When he was 16, Mann became Deputy Clerk of Nottoway County, Virginia in Southside Virginia. He left to return to Williamsburg and on April 20, 1861 enlisted as a private in Company E of the 12th Virginia Infantry the day after his brothers Edward Murry Mann enlisted in the same unit and two days before their brother John Mann (a deputy clerk in the Petersburg Court) enlisted, all as the Civil War. All would survive the war, and John Mann would be discharged at the end of July 1861 to resume his clerical duties.[3] Initially, the 12th Virginia guarded the vital Norfolk naval yard and port, as well as the city of Petersburg (an important rail hub and transshipment point). In 1862, responding to the federal Peninsular Campaign, the 12th Virginia became part of "Mahone's Brigade" (named for William Mahone in Longstreet's Corps in the Army of Northern Virginia. It then participated in several major campaigns. Mann was badly injured during its first significant combat, the Battle of Seven Pines, on June 1, 1862, and during his recovery briefly served as a clerk in the Confederate Treasury department in Richmond. Mann later became a scout behind enemy lines and was captured by Union forces in 1863, but escaped, and served again during the federal Siege of Petersburg.[4] Upon partially recovering from his wounds, Mann resumed his office as Deputy Clerk in Nottoway County as the war ended.

Postwar career

After General Lee's surrender at Appomattox Court House, Mann read law. He began practicing law in Nottoway County in 1867, and became involved in Democratic Party politics, eventually with what became known as the Martin Organization organized by future U.S. Senator Thomas Staples Martin. In 1890, the Virginia General Assembly elected Mann judge of Nottoway County. However, his judicial career proved brief.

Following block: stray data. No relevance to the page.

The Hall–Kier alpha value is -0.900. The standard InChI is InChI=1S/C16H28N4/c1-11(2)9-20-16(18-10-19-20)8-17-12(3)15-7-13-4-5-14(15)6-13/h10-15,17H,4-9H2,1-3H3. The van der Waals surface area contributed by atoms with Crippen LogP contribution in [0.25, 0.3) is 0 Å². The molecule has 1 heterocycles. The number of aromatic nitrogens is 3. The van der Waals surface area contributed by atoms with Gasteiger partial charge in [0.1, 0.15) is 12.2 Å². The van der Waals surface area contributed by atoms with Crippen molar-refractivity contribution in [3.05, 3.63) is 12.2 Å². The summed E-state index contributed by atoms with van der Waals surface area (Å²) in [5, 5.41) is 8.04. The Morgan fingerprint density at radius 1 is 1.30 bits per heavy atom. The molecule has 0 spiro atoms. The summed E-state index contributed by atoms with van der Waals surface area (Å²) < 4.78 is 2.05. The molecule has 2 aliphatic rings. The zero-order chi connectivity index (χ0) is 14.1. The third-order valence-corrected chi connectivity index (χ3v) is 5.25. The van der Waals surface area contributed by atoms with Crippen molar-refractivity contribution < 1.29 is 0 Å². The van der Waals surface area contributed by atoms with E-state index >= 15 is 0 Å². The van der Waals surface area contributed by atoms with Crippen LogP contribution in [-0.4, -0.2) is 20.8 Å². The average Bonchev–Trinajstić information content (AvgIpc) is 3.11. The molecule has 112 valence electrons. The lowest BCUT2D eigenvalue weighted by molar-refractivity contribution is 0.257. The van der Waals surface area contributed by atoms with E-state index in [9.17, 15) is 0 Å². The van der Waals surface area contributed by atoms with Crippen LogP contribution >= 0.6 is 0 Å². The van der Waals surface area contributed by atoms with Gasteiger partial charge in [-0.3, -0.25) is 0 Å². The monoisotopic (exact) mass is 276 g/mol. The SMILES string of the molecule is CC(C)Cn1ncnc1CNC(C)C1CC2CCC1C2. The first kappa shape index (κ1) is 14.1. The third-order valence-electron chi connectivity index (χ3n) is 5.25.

Governor Mann with his staff
Governor Mann with his staff

Voters from Nottaway County, together with those from adjacent Lunenburg and Brunswick Counties elected Mann to represent them in the Virginia Senate in 1899, and re-elected him several times, although after the 1900 census and 1902 State Constitutional Convention redistricting, the state senatorial district (now numbered the 28th) was redrawn to include not only Nottoway and Lunenburg Counties, but Amelia, Prince Edward and Cumberland Counties instead of Brunswick County (which was put into the 25th District along with Mecklenburg County and represented by F.B. Roberts).[5] (Mann's Senate predecessor, Robert Turnbull, was also a lawyer and would be elected clerk of Brunswick County in 1901 and later to the U.S. Congress). Senator Mann became chairman of the committee to revise Virginia Laws. In 1906 he introduced legislation to construct 450 high schools in Virginia, the most progressive educational funding to that date. Mann also favored Prohibition, but only at the state level; the "Mann Law" he authored closed about 800 saloons in counties lacking police protection.[6]